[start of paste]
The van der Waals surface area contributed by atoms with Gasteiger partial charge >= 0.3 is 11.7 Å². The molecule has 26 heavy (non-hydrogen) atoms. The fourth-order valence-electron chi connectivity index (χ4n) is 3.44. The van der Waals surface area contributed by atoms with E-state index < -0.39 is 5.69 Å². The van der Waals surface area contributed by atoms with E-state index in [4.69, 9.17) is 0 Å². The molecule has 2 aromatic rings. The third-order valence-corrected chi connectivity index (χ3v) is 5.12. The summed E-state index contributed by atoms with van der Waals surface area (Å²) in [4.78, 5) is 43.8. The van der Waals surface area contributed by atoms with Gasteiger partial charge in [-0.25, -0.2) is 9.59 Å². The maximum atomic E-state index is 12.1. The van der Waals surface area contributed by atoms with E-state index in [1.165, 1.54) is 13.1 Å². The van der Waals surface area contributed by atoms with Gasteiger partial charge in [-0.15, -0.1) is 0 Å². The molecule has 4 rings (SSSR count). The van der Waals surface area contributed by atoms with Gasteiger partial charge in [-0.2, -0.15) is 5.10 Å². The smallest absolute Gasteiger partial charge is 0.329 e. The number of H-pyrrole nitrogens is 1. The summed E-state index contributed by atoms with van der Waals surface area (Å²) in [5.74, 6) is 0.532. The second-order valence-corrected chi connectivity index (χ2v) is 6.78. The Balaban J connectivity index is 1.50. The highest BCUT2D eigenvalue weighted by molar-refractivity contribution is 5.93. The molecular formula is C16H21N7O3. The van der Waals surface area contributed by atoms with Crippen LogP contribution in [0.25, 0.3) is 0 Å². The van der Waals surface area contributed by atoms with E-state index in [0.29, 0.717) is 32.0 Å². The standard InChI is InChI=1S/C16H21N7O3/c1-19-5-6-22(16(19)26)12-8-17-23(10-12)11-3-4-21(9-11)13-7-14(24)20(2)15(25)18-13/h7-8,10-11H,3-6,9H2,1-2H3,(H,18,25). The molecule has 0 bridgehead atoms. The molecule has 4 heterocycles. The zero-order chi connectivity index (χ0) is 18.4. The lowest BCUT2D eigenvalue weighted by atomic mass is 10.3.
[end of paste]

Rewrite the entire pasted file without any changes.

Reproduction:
The van der Waals surface area contributed by atoms with Gasteiger partial charge >= 0.3 is 11.7 Å². The molecule has 26 heavy (non-hydrogen) atoms. The fourth-order valence-electron chi connectivity index (χ4n) is 3.44. The van der Waals surface area contributed by atoms with E-state index < -0.39 is 5.69 Å². The van der Waals surface area contributed by atoms with E-state index in [4.69, 9.17) is 0 Å². The molecule has 2 aromatic rings. The third-order valence-corrected chi connectivity index (χ3v) is 5.12. The summed E-state index contributed by atoms with van der Waals surface area (Å²) in [4.78, 5) is 43.8. The van der Waals surface area contributed by atoms with Gasteiger partial charge in [-0.25, -0.2) is 9.59 Å². The maximum atomic E-state index is 12.1. The van der Waals surface area contributed by atoms with E-state index in [1.165, 1.54) is 13.1 Å². The van der Waals surface area contributed by atoms with Gasteiger partial charge in [-0.15, -0.1) is 0 Å². The molecule has 4 rings (SSSR count). The van der Waals surface area contributed by atoms with Gasteiger partial charge in [-0.2, -0.15) is 5.10 Å². The smallest absolute Gasteiger partial charge is 0.329 e. The number of H-pyrrole nitrogens is 1. The summed E-state index contributed by atoms with van der Waals surface area (Å²) in [5.74, 6) is 0.532. The second-order valence-corrected chi connectivity index (χ2v) is 6.78. The Balaban J connectivity index is 1.50. The highest BCUT2D eigenvalue weighted by molar-refractivity contribution is 5.93. The molecular formula is C16H21N7O3. The van der Waals surface area contributed by atoms with Crippen LogP contribution in [0.25, 0.3) is 0 Å². The van der Waals surface area contributed by atoms with E-state index in [0.29, 0.717) is 32.0 Å². The standard InChI is InChI=1S/C16H21N7O3/c1-19-5-6-22(16(19)26)12-8-17-23(10-12)11-3-4-21(9-11)13-7-14(24)20(2)15(25)18-13/h7-8,10-11H,3-6,9H2,1-2H3,(H,18,25). The molecule has 0 bridgehead atoms. The molecule has 4 heterocycles. The zero-order chi connectivity index (χ0) is 18.4. The lowest BCUT2D eigenvalue weighted by atomic mass is 10.3.